“U.S.-Russian tensions have reached the most dangerous point since the height of the Ukraine conflict in 2014-15. [They] need to step away from the brink,” Carnegie Moscow Center's Dmitri Trenin wrote in his Facebook post amidst the increasing confrontation between Moscow and Washington.
A few days before these latest events in the ongoing sequence of Russia-U.S. antagonism unfolded, experts on Russia, speaking at the International Valdai Discussion Club in Moscow on Sept. 30, advised the leaderships in both capitals to refrain from antagonizing one another due to the risk of reaching a point of no return in bilateral relations.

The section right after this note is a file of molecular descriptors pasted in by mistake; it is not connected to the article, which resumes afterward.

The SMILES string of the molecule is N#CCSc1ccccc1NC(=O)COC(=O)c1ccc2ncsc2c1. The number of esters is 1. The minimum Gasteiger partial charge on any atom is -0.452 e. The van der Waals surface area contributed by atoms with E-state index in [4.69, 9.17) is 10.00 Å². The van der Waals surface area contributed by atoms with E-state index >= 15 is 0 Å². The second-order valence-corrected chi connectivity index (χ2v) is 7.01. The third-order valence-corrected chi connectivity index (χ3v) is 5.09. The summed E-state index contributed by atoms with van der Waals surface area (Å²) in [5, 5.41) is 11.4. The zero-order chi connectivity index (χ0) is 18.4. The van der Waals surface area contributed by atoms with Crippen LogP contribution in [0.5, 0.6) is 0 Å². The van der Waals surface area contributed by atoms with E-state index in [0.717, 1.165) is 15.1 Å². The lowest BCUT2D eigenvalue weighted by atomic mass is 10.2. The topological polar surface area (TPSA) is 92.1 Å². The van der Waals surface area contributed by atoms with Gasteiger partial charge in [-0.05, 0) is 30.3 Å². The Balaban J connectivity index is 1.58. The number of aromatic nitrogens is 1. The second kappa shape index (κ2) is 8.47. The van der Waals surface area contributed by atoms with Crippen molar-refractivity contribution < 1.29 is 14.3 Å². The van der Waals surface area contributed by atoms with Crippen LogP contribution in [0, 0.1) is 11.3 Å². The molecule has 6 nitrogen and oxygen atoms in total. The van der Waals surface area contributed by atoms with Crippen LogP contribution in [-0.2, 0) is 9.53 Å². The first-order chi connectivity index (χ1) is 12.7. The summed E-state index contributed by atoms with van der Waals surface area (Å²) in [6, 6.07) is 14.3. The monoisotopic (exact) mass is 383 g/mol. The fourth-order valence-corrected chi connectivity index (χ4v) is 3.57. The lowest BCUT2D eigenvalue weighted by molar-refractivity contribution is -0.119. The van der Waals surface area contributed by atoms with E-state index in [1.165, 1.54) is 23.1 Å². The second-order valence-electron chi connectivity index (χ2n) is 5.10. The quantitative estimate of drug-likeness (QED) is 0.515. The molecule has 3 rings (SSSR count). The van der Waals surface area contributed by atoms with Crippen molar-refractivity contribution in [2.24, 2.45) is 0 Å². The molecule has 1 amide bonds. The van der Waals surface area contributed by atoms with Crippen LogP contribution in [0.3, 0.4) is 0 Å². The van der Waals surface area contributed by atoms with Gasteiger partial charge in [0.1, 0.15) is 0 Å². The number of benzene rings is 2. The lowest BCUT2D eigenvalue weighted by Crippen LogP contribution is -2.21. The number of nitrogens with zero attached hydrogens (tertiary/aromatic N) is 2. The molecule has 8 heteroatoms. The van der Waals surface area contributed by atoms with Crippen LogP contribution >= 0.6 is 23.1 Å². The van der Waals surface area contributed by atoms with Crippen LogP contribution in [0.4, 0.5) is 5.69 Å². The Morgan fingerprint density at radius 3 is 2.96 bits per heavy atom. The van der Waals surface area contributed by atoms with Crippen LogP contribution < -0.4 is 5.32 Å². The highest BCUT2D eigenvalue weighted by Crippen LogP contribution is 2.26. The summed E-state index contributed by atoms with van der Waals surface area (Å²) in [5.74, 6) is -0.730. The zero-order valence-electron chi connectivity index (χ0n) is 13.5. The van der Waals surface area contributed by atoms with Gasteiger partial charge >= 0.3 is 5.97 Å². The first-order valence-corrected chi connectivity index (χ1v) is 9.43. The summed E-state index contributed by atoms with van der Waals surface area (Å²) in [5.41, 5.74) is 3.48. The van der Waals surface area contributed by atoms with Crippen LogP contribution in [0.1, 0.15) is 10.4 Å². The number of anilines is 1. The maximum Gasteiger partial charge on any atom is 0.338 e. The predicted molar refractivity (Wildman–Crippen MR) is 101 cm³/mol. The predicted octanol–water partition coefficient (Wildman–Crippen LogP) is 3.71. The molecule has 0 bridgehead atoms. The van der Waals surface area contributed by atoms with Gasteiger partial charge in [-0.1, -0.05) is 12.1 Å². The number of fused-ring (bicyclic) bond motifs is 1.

Professor Emeritus at Columbia University Robert Legvold joined former UK ambassador to Russia Roderic Lyne (2000-2004) and former UK Defense Minister Desmond Browne (2006-2008) to discuss the roots and potential fallout from the break in U.S.-Russia relations.
With the term “mistrust” prevailing in the discussion, the experts went as far in their assessment of the current U.S.-Russia relations as to refer to the Syrian conflict as a “proxy war” between Russia and the U.S.The most alarming thing, however, is that only a few days after this meeting in Moscow, the U.S. and Russia managed to cut the few remaining ties the pundits identified as having the potential for recovering the damaged relationship.
The deterioration of trust
Cooperation in the nuclear security sphere, according to the pundits, represented one of the few spheres over which Russia and the U.S. could have maintained a certain level of cooperation without threatening each other’s interests.